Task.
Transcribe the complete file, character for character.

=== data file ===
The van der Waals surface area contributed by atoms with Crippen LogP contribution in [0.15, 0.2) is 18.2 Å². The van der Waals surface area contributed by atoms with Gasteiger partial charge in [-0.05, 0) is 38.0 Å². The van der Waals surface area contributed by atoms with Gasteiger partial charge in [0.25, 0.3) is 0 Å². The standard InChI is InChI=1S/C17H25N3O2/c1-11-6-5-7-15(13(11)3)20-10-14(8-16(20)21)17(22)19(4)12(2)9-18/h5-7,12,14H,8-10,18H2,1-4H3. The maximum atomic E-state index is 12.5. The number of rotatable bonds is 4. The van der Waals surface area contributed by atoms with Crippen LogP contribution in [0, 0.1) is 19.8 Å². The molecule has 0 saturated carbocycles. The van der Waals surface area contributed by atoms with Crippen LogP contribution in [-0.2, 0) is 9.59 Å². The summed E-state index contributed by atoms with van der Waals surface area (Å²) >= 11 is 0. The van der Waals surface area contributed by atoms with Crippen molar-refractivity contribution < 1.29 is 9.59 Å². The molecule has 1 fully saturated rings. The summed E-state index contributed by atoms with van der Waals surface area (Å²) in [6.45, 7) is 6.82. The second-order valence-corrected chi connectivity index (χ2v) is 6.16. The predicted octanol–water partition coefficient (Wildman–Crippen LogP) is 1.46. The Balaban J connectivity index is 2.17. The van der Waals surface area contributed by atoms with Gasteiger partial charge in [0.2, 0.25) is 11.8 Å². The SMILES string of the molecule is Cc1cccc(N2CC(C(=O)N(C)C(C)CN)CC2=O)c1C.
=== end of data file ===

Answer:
The van der Waals surface area contributed by atoms with Crippen LogP contribution in [0.15, 0.2) is 18.2 Å². The van der Waals surface area contributed by atoms with Gasteiger partial charge in [-0.05, 0) is 38.0 Å². The van der Waals surface area contributed by atoms with Gasteiger partial charge in [0.25, 0.3) is 0 Å². The standard InChI is InChI=1S/C17H25N3O2/c1-11-6-5-7-15(13(11)3)20-10-14(8-16(20)21)17(22)19(4)12(2)9-18/h5-7,12,14H,8-10,18H2,1-4H3. The maximum atomic E-state index is 12.5. The number of rotatable bonds is 4. The van der Waals surface area contributed by atoms with Crippen LogP contribution in [0, 0.1) is 19.8 Å². The molecule has 0 saturated carbocycles. The van der Waals surface area contributed by atoms with Crippen LogP contribution in [-0.2, 0) is 9.59 Å². The summed E-state index contributed by atoms with van der Waals surface area (Å²) >= 11 is 0. The van der Waals surface area contributed by atoms with Crippen molar-refractivity contribution < 1.29 is 9.59 Å². The molecule has 1 fully saturated rings. The summed E-state index contributed by atoms with van der Waals surface area (Å²) in [6.45, 7) is 6.82. The second-order valence-corrected chi connectivity index (χ2v) is 6.16. The predicted octanol–water partition coefficient (Wildman–Crippen LogP) is 1.46. The Balaban J connectivity index is 2.17. The van der Waals surface area contributed by atoms with Gasteiger partial charge in [0.2, 0.25) is 11.8 Å². The SMILES string of the molecule is Cc1cccc(N2CC(C(=O)N(C)C(C)CN)CC2=O)c1C.